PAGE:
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August 27, 2009

This Wonderful Life: Interestinger and Interestinger

I grew up in a town - heck, and entire state - that relies heavily on tourism and retirees for its economic health.



While my hometown is in Northwest Florida, rather than that vast stripmall/ amusement/park/ nightclub we liked to call “the other Florida,” the town still catered to the tourists who brought their vacation-driven need to spend and retirees who brought handsome next eggs.



The powers that be considered the future of the town, and decided to outsource, relying on people and money from other places to keep its economic engines running. The town had a long tradition of outsourcing its future, from it’s earliest formation as a Spanish colony (or is that in-sourcing?) to the town it had become when I left - a town which eagerly planned a waterfront sports attraction while its teachers were some of the lowest paid and its students some of the lowest performing in the nation. We had a saying in Florida: Thank God for Mississippi.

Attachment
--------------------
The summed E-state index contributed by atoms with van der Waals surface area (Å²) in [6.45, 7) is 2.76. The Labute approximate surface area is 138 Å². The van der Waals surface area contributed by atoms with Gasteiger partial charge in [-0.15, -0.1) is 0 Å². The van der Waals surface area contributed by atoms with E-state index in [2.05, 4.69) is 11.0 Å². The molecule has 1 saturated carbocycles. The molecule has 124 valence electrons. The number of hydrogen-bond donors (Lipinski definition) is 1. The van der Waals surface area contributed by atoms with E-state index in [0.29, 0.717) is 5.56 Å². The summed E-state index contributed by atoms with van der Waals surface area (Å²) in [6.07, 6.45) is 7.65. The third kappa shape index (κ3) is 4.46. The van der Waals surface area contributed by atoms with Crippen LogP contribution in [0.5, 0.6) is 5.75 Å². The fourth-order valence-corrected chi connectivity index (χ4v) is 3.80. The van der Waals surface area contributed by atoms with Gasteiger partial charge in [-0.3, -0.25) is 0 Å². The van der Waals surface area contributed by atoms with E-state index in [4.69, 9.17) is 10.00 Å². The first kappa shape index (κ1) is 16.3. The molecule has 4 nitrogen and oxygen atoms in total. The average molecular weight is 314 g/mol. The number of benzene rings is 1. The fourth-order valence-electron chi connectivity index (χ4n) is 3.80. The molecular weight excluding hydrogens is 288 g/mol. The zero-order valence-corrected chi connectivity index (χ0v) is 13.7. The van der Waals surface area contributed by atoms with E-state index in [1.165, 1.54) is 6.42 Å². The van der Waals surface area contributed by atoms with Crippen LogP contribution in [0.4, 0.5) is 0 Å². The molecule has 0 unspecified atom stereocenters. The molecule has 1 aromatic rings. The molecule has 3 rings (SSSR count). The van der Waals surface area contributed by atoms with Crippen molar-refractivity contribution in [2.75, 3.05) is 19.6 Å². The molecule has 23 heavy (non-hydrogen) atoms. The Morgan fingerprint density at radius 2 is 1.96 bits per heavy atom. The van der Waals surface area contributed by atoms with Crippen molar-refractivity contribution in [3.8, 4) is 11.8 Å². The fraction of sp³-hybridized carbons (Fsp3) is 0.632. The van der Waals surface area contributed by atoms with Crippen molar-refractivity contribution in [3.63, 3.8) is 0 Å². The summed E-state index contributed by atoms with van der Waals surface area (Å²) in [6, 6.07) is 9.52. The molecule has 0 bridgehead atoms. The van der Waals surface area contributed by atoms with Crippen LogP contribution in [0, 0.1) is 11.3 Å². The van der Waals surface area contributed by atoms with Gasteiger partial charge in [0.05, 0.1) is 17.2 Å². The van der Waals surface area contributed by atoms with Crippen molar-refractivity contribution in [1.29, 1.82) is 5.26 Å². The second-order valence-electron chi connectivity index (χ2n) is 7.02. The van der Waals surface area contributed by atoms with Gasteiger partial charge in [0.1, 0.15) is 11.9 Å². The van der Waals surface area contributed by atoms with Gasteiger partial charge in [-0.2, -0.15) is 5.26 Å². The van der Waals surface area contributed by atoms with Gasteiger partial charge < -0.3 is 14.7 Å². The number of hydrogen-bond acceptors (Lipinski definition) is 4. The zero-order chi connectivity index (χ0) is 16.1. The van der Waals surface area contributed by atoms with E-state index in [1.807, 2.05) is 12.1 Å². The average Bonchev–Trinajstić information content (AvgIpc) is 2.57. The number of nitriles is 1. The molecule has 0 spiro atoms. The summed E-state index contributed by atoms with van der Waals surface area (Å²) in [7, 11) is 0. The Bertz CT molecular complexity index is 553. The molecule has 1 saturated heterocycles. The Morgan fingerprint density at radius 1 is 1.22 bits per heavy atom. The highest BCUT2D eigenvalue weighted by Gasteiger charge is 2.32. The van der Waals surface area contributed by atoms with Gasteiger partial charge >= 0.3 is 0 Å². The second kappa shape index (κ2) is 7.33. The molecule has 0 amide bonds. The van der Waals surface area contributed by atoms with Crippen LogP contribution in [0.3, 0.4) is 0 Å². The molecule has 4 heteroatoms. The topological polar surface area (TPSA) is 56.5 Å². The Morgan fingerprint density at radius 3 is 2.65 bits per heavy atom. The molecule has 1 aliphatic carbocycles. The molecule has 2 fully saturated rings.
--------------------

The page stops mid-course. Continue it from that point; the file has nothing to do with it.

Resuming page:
The problem with outsourcing your future has become pretty evident over the past year. It doesn’t take much (just a few dozen bank closures, is all) for nest eggshells to get a little brittle and for people to start scaling back their vacations.



Suddenly, the restaurants and theaters are empty, while the car lots are full. The newspaper where I used to work - a paper that had served the community since the late 1800s - now operates on a skeleton crew and can’t even afford to run its own press any longer. It sends its pages 60 miles away to be printed on a former competitor’s press.



I hate to say it, but I’m glad I’m not there to see what’s happening. And I hope that all the buzz about supporting local food, services and goods will take root in my hometown, and they’ll start investing in their most precious local resource: People and ideas and ingenuity.

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